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NASA is embracing new paradigms in exploration that involve expanding our knowledge and leveraging resources as we extend our presence into the solar system. Space pioneering and prospecting towards Earth independence are necessary steps to achieving NASA’s goal of extending humanity’s reach into space.
Recent discoveries of what are thought to be large ice deposits just under the surface on Mars have Mars mission planners re-thinking how a sustained human presence on Mars could be enabled by a “water rich” environment. Water is essential to enabling a sustained presence, as it could enable agriculture, propellant production, reduce recycling needs for oxygen and provide abundant hydrogen for the development of plastics and other in-situ manufacturing driven materials. Before the water can be used to support sustained human presence, it must be extracted from the Mars ice deposits. Once extracted, water must be isolated to prevent evaporation (or sublimation if still ice) from the low atmospheric pressures and temperatures found on Mars. The purpose of this challenge is to explore and demonstrate methods to extract water from the Mars ice deposits.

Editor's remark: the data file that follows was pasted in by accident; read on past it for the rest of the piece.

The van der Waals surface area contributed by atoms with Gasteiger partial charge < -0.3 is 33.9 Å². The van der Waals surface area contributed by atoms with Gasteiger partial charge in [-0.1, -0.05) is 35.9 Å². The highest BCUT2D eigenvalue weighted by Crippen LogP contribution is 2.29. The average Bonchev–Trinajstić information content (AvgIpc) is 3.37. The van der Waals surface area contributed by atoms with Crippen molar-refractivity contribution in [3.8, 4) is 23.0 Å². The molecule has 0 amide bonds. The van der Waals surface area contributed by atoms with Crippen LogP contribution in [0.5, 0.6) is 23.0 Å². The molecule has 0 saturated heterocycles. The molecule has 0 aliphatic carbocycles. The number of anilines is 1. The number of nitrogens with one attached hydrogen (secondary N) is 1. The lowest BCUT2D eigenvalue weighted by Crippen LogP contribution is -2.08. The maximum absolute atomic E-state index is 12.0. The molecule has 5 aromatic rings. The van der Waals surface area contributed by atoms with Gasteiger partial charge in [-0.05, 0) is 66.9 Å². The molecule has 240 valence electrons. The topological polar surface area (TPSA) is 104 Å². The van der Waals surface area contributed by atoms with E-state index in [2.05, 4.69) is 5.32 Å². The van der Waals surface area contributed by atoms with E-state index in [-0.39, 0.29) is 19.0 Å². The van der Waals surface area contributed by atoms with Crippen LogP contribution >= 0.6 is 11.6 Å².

Participating team members take on the role of astronauts on Mars who monitor and control drilling operations. Using a combination of autonomous operation and remote control, teams will operate their drills to extract as much water as possible. In order to demonstrate a wide range of drilling capabilities of interest to exploration and science, team member interaction with the drill will be divided into a period where “hands-on” operation and repairs are permitted and a period where physical “hands-on” crew interaction with the drill will be restricted. During all phases of the competition, the teams will be able to use a control system to “remotely” operate the drill system.